MS Swaminathan: Indian Agriculture Lacks Today


    Syllabus: GS2/ Government Policies & Interventions, GS3/ Indian Agriculture

    In News

    • India needs more minds like MS Swaminathan to deal with the current issues faced by Indian Agriculture.

    Agriculture in India

    • India is one of the major players in the agriculture sector worldwide and it is the primary source of livelihood for ~55% of India’s population. 
    • India:
      • Has the world’s largest cattle herd (buffaloes), 
      • Has largest area planted to wheat, rice, and cotton, and 
      • Is the largest producer of milk, pulses, and spices in the world. 
      • It is the second-largest producer of fruit, vegetables, tea, farmed fish, cotton, sugarcane, wheat, rice, cotton, and sugar. 
    • Agriculture sector in India holds the record for second-largest agricultural land in the world generating employment for about half of the country’s population.

    Role of MS Swaminathan Indian Agriculture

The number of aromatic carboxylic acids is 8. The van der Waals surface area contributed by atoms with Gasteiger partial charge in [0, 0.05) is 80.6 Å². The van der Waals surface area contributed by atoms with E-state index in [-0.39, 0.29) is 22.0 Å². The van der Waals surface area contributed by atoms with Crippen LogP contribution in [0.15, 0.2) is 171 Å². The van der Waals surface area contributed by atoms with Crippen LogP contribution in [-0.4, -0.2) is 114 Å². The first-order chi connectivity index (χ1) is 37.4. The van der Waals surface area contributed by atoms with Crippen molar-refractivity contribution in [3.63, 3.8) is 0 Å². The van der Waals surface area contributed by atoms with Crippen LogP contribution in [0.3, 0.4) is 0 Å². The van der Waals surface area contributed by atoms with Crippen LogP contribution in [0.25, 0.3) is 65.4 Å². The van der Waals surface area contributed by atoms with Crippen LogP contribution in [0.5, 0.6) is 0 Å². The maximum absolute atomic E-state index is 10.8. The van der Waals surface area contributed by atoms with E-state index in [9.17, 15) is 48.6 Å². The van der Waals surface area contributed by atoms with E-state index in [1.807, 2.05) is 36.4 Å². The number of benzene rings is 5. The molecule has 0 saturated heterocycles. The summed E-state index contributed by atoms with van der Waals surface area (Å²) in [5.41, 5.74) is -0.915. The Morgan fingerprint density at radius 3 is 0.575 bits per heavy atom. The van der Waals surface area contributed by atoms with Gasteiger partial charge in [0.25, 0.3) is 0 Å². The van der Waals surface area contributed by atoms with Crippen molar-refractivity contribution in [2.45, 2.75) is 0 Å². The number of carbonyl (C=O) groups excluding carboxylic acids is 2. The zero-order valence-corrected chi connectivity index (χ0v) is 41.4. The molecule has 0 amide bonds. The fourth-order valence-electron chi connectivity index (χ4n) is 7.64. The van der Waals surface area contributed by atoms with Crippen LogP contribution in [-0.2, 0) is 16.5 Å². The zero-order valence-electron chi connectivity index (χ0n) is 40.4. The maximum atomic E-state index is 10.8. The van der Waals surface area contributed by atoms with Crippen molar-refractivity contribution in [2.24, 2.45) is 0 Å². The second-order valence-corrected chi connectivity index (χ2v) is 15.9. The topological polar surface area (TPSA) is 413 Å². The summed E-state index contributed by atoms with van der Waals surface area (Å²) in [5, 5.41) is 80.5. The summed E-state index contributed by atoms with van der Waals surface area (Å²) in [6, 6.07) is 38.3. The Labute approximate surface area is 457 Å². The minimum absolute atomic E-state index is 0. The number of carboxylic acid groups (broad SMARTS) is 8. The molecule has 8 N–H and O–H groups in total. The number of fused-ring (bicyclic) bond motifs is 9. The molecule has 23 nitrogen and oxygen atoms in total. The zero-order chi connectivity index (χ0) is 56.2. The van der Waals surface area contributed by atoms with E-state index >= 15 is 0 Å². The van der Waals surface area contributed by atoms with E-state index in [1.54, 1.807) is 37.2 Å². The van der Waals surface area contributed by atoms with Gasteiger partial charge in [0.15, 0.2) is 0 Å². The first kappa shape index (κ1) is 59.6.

• The Green Revolution:
      • In India, the green revolution was launched under the guidance of geneticist Dr. M. S. Swaminathan.
      • The Green Revolution was a period that began in the 1960s during which agriculture in India was converted into a modern industrial system by the adoption of technology, such as the use of high-yielding variety (HYV) seeds, mechanised farm tools, irrigation facilities, pesticides and fertilizers.
      • Primary aim:
        • The green revolution’s primary aim was to introduce high-yielding varieties (HYVs) of cereals to alleviate poverty and malnutrition.
    • Introduction of Mexican Wheat varieties in India:
      • Norman Borlaug, an American agronomist, had bred the semi-dwarf wheat varieties in Mexico.
        • These were the less tall varieties with strong stems that responded to high-fertiliser doses.
      • Encouraged by their yield performance at the multi-location trials, Swaminathan proposed that Borlaug’s varieties be planted in the fields of Indian farmers, especially smallholders, in the ensuing 1964-65 rabi season. 
      • He sought 1,000 such “national demonstrations” in India.
    • Doubling of wheat production in Droughts:
      • In 1965-66 and 1966-67, India suffered back-to-back droughts.